I was fortunate enough to have been exposed to some of the remnants of this struggle in my own life, while I was in school at the University of New Mexico. I was taught by one of the Chicano Studies professors that lived during that time, Dr. Charles Truxillo. He was a radical Chicano Nationalist, very controversial, and I was able to absorb that history and spirit of resistance from him, which I implement into my artwork. History is the galvanizing force behind my art, and I create with the intent of using this art as a tool or vehicle to share the Chicano history with others. This is what became a motivating force to create what I create. I jump between many different media. I paint murals; I draw political cartoons published around the nation; and I do site-specific stuff, as you see here at the National Veterans Art Museum. I mix media and I do different things, but all of the work has the commonality of talking about the past and what it is to be here in the present, and all the political circumstances involved with different complications of race, history and politics that are happening not only here in the United States but abroad.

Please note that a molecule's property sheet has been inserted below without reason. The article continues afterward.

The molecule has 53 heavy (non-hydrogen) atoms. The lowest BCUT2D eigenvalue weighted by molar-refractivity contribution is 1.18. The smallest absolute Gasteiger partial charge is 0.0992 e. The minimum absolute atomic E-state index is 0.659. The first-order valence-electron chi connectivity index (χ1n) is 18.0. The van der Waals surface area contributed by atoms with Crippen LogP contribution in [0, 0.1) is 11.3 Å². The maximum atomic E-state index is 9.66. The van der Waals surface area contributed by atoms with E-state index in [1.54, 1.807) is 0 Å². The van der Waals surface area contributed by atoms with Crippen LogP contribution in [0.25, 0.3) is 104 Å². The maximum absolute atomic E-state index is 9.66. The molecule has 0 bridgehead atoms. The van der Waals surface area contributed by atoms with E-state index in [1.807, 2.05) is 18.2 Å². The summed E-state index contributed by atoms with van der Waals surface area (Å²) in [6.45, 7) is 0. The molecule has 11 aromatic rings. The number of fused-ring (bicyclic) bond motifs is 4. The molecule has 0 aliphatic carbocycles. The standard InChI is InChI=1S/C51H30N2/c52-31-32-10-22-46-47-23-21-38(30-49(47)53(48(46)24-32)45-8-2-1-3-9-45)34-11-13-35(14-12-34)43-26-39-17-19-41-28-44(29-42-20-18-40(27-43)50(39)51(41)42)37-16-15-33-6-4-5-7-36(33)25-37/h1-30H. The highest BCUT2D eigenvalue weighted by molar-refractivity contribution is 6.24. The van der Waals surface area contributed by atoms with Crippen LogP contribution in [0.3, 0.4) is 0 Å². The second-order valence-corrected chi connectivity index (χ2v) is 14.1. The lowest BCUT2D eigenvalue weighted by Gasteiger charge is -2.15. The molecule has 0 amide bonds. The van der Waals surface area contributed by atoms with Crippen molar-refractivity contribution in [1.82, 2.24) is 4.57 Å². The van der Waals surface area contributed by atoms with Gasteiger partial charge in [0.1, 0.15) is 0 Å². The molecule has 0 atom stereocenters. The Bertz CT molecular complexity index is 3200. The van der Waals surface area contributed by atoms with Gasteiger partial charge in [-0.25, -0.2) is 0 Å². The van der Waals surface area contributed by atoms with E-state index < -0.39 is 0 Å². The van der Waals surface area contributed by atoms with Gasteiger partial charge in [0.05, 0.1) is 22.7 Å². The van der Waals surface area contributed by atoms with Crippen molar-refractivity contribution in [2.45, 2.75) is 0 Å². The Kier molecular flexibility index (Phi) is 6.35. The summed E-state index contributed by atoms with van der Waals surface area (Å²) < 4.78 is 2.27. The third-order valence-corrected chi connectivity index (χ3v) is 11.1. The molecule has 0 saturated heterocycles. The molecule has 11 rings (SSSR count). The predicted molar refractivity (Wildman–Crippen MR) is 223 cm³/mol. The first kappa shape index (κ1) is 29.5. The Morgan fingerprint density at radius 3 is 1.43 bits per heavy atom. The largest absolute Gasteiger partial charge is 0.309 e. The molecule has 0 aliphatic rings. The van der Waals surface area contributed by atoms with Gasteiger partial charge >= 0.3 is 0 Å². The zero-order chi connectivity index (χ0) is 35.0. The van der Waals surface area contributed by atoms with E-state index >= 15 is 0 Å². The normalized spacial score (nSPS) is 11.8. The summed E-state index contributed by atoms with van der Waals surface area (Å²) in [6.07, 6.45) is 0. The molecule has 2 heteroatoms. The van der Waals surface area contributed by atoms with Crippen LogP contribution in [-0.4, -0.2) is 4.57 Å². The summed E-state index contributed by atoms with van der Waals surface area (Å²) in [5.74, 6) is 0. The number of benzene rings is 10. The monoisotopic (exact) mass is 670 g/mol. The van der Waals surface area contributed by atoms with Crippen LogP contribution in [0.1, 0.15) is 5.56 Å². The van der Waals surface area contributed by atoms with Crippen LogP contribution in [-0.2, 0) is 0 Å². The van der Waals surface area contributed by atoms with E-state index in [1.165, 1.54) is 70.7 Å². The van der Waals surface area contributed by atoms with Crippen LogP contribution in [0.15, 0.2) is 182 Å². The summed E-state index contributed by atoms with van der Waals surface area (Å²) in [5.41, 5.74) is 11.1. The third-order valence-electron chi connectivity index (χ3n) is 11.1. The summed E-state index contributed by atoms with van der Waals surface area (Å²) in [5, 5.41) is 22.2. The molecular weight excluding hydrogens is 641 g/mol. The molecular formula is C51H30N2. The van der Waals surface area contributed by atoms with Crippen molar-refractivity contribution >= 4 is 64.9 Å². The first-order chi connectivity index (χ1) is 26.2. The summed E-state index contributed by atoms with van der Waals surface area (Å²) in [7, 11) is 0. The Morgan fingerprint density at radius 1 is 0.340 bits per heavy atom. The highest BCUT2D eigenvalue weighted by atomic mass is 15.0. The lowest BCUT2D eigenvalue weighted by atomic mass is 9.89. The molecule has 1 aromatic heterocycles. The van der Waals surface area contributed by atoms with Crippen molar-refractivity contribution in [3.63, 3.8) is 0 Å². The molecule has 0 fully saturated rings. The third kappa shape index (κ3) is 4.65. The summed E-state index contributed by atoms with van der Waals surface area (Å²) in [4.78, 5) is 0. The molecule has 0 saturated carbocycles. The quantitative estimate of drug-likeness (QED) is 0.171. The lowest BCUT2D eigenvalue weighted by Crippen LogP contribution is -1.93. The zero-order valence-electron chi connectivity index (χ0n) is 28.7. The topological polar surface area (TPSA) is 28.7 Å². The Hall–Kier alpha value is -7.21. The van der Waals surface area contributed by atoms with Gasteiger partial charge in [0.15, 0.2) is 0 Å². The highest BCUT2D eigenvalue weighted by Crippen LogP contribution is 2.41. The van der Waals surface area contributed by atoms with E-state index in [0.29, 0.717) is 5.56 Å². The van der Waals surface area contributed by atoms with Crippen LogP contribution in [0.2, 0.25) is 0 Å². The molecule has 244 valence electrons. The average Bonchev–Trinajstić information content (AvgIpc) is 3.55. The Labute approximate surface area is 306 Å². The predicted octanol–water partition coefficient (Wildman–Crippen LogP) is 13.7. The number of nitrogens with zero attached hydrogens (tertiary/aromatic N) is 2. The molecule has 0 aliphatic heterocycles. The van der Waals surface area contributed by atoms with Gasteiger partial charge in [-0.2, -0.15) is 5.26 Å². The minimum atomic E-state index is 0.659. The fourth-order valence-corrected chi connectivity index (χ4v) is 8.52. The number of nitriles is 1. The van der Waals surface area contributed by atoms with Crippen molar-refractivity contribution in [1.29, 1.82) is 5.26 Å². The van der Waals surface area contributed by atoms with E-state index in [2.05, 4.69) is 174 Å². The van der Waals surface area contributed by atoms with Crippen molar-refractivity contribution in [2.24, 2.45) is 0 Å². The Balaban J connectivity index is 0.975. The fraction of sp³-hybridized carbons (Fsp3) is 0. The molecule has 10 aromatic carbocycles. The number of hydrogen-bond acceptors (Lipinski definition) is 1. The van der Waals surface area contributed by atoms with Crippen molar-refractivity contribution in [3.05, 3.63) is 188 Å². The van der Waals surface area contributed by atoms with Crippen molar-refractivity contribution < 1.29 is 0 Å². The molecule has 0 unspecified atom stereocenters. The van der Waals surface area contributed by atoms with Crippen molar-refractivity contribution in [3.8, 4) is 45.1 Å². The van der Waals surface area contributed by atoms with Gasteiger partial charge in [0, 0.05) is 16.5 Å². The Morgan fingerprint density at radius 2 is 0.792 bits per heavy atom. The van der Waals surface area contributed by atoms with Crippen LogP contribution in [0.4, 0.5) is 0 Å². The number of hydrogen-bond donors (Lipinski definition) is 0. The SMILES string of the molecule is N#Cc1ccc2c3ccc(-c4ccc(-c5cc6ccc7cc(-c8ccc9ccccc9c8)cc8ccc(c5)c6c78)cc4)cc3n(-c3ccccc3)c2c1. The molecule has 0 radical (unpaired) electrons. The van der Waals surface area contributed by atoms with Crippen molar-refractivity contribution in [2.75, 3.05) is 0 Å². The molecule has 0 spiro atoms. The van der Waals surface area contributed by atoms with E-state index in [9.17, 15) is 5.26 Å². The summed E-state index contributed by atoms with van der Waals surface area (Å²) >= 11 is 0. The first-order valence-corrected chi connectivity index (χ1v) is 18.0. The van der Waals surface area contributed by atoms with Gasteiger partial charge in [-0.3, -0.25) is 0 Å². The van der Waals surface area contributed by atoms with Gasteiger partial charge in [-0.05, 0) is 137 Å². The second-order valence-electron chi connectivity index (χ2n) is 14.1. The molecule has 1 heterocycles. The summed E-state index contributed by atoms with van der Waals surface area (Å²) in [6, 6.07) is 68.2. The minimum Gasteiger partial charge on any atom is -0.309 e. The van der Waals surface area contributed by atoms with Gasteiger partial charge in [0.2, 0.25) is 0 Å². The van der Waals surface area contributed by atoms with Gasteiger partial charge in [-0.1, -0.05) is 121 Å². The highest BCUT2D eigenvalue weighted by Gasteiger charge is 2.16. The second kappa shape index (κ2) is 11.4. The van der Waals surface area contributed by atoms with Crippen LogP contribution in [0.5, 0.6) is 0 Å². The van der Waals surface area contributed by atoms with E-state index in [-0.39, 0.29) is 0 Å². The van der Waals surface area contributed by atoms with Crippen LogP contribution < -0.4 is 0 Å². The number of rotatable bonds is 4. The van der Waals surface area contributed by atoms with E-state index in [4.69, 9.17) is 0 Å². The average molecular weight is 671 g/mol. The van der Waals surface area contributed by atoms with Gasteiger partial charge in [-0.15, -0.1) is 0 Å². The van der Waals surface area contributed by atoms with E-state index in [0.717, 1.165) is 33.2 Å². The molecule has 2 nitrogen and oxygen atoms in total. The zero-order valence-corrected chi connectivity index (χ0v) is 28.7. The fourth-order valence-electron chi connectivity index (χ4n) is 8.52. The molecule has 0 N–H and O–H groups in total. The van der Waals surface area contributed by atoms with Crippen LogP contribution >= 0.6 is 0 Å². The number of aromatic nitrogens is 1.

MARIA GASPAR: Hi, my name is Maria Gaspar; I’m an artist and educator. I’m going to focus on one specific community project, a project called 96 Acres that began in 2012. But before I start talking about that project, I want to look at a couple of works that really formed my political imagination as a young artist growing up in La Villita, or Little Village, on the west side of Chicago. I was really inspired by and worked with many murals as a kid. Although I never got to work on the Wall of Respect, for me, that project really represented an interesting, radical way of thinking about the way that communities can create their own kinds of narratives. Created by a group called OBAC, the Organization of Black American Culture, the mural was collectively conceived and produced by artists and non-artists as a way to highlight local black heroes and leaders. This piece by Hector Duarte is a project that he did a couple of years ago where he’s portraying himself underneath these sharp barbed-wire images, his hands held out in almost a position of arrest. This mural is literally on his home, about a block away from the National Museum of Mexican Art. I’m interested in looking at the politics of space, the way that brown and black bodies think about a sort of spatial justice. What are the ways that artists can intervene in architectures of power or powerlessness? How can the body become a political space, inserting itself into a political space and then reclaiming it? But I’m also interested in the idea of legibility and the freedom to also be illegible as a space of freedom. In looking at these architectures and thinking about public space, I’ve been spending a lot of time with my collaborators thinking about borders and walls. This is Border Church in Tijuana, Mexico, where two communities on either side of the wall come together in a ceremony. What are the politics of space and geography? What are the psychological elements of a place like this? The formal and informal elements that monitor behavior, or direct behavior, and the way these spaces keep people apart, spaces like the US–Mexico border.